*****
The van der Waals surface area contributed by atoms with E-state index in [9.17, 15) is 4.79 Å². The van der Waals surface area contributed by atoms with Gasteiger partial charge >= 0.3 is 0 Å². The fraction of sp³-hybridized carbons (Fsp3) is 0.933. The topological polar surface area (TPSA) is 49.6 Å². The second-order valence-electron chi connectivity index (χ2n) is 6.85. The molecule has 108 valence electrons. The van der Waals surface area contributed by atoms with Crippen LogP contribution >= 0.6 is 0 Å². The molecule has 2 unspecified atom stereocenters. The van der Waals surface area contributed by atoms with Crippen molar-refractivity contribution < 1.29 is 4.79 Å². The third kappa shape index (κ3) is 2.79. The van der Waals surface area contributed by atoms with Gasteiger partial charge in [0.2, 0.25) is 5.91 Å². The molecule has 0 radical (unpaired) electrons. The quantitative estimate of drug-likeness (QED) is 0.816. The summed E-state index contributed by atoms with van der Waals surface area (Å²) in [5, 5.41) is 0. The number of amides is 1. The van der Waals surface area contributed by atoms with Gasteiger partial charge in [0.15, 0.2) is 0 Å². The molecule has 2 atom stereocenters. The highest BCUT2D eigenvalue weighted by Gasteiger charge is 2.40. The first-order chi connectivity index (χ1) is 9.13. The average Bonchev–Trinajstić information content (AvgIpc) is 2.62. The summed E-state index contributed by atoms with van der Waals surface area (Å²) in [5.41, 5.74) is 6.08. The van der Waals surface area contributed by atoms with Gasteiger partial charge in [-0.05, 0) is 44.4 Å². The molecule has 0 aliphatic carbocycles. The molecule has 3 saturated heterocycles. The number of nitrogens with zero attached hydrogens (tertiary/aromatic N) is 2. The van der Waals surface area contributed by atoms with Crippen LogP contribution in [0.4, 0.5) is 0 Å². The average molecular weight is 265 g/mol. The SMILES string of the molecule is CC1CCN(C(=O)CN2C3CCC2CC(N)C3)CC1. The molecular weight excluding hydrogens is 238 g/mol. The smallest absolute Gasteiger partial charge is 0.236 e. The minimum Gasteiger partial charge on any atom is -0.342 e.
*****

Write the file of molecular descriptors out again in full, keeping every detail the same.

The van der Waals surface area contributed by atoms with E-state index in [9.17, 15) is 4.79 Å². The van der Waals surface area contributed by atoms with Gasteiger partial charge >= 0.3 is 0 Å². The fraction of sp³-hybridized carbons (Fsp3) is 0.933. The topological polar surface area (TPSA) is 49.6 Å². The second-order valence-electron chi connectivity index (χ2n) is 6.85. The molecule has 108 valence electrons. The van der Waals surface area contributed by atoms with Crippen LogP contribution >= 0.6 is 0 Å². The molecule has 2 unspecified atom stereocenters. The van der Waals surface area contributed by atoms with Crippen molar-refractivity contribution < 1.29 is 4.79 Å². The third kappa shape index (κ3) is 2.79. The van der Waals surface area contributed by atoms with Gasteiger partial charge in [0.2, 0.25) is 5.91 Å². The molecule has 0 radical (unpaired) electrons. The quantitative estimate of drug-likeness (QED) is 0.816. The summed E-state index contributed by atoms with van der Waals surface area (Å²) in [5, 5.41) is 0. The number of amides is 1. The van der Waals surface area contributed by atoms with Gasteiger partial charge in [0.15, 0.2) is 0 Å². The molecule has 2 atom stereocenters. The highest BCUT2D eigenvalue weighted by Gasteiger charge is 2.40. The first-order chi connectivity index (χ1) is 9.13. The average Bonchev–Trinajstić information content (AvgIpc) is 2.62. The summed E-state index contributed by atoms with van der Waals surface area (Å²) in [5.41, 5.74) is 6.08. The van der Waals surface area contributed by atoms with Gasteiger partial charge in [-0.05, 0) is 44.4 Å². The molecule has 0 aliphatic carbocycles. The molecule has 3 saturated heterocycles. The number of nitrogens with zero attached hydrogens (tertiary/aromatic N) is 2. The van der Waals surface area contributed by atoms with Crippen LogP contribution in [0.4, 0.5) is 0 Å². The average molecular weight is 265 g/mol. The SMILES string of the molecule is CC1CCN(C(=O)CN2C3CCC2CC(N)C3)CC1. The molecular weight excluding hydrogens is 238 g/mol. The smallest absolute Gasteiger partial charge is 0.236 e. The minimum Gasteiger partial charge on any atom is -0.342 e.